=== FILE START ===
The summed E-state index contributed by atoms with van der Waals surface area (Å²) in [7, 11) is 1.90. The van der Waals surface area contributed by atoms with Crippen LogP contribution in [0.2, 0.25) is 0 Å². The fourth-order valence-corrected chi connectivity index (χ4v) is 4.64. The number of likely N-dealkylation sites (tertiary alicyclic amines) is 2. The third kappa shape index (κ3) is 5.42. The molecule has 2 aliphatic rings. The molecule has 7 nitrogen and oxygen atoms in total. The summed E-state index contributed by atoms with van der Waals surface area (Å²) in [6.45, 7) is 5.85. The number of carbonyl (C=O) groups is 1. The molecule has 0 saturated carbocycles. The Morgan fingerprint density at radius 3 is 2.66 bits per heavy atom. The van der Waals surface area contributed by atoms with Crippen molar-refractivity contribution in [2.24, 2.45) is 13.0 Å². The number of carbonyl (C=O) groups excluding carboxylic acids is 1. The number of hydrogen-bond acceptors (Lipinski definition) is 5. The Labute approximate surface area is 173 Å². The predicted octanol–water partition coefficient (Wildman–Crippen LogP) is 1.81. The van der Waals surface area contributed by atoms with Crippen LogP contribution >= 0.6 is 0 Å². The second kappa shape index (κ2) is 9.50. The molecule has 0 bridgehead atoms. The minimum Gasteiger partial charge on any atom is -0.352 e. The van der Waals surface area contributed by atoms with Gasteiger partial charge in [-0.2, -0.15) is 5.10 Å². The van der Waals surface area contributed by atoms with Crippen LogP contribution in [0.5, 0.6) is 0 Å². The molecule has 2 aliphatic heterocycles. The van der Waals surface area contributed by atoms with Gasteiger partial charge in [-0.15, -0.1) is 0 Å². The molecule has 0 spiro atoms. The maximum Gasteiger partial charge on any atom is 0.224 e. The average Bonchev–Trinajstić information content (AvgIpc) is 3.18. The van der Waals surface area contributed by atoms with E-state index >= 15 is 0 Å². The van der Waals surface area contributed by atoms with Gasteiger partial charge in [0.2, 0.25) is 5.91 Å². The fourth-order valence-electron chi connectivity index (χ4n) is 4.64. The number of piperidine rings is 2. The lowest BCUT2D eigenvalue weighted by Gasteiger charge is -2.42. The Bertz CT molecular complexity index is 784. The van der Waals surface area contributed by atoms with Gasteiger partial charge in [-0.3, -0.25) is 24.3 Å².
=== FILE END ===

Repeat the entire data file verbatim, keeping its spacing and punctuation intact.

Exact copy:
The summed E-state index contributed by atoms with van der Waals surface area (Å²) in [7, 11) is 1.90. The van der Waals surface area contributed by atoms with Crippen LogP contribution in [0.2, 0.25) is 0 Å². The fourth-order valence-corrected chi connectivity index (χ4v) is 4.64. The number of likely N-dealkylation sites (tertiary alicyclic amines) is 2. The third kappa shape index (κ3) is 5.42. The molecule has 2 aliphatic rings. The molecule has 7 nitrogen and oxygen atoms in total. The summed E-state index contributed by atoms with van der Waals surface area (Å²) in [6.45, 7) is 5.85. The number of carbonyl (C=O) groups is 1. The molecule has 0 saturated carbocycles. The Morgan fingerprint density at radius 3 is 2.66 bits per heavy atom. The van der Waals surface area contributed by atoms with Crippen molar-refractivity contribution in [2.24, 2.45) is 13.0 Å². The number of carbonyl (C=O) groups excluding carboxylic acids is 1. The number of hydrogen-bond acceptors (Lipinski definition) is 5. The Labute approximate surface area is 173 Å². The predicted octanol–water partition coefficient (Wildman–Crippen LogP) is 1.81. The van der Waals surface area contributed by atoms with Crippen LogP contribution >= 0.6 is 0 Å². The second kappa shape index (κ2) is 9.50. The molecule has 0 bridgehead atoms. The minimum Gasteiger partial charge on any atom is -0.352 e. The van der Waals surface area contributed by atoms with Gasteiger partial charge in [-0.2, -0.15) is 5.10 Å². The van der Waals surface area contributed by atoms with Crippen LogP contribution in [0.5, 0.6) is 0 Å². The molecule has 2 aliphatic heterocycles. The van der Waals surface area contributed by atoms with Gasteiger partial charge in [-0.15, -0.1) is 0 Å². The molecule has 0 spiro atoms. The maximum Gasteiger partial charge on any atom is 0.224 e. The average Bonchev–Trinajstić information content (AvgIpc) is 3.18. The van der Waals surface area contributed by atoms with E-state index >= 15 is 0 Å². The van der Waals surface area contributed by atoms with Gasteiger partial charge in [0.2, 0.25) is 5.91 Å². The fourth-order valence-electron chi connectivity index (χ4n) is 4.64. The number of piperidine rings is 2. The lowest BCUT2D eigenvalue weighted by Gasteiger charge is -2.42. The Bertz CT molecular complexity index is 784. The van der Waals surface area contributed by atoms with Gasteiger partial charge in [-0.3, -0.25) is 24.3 Å².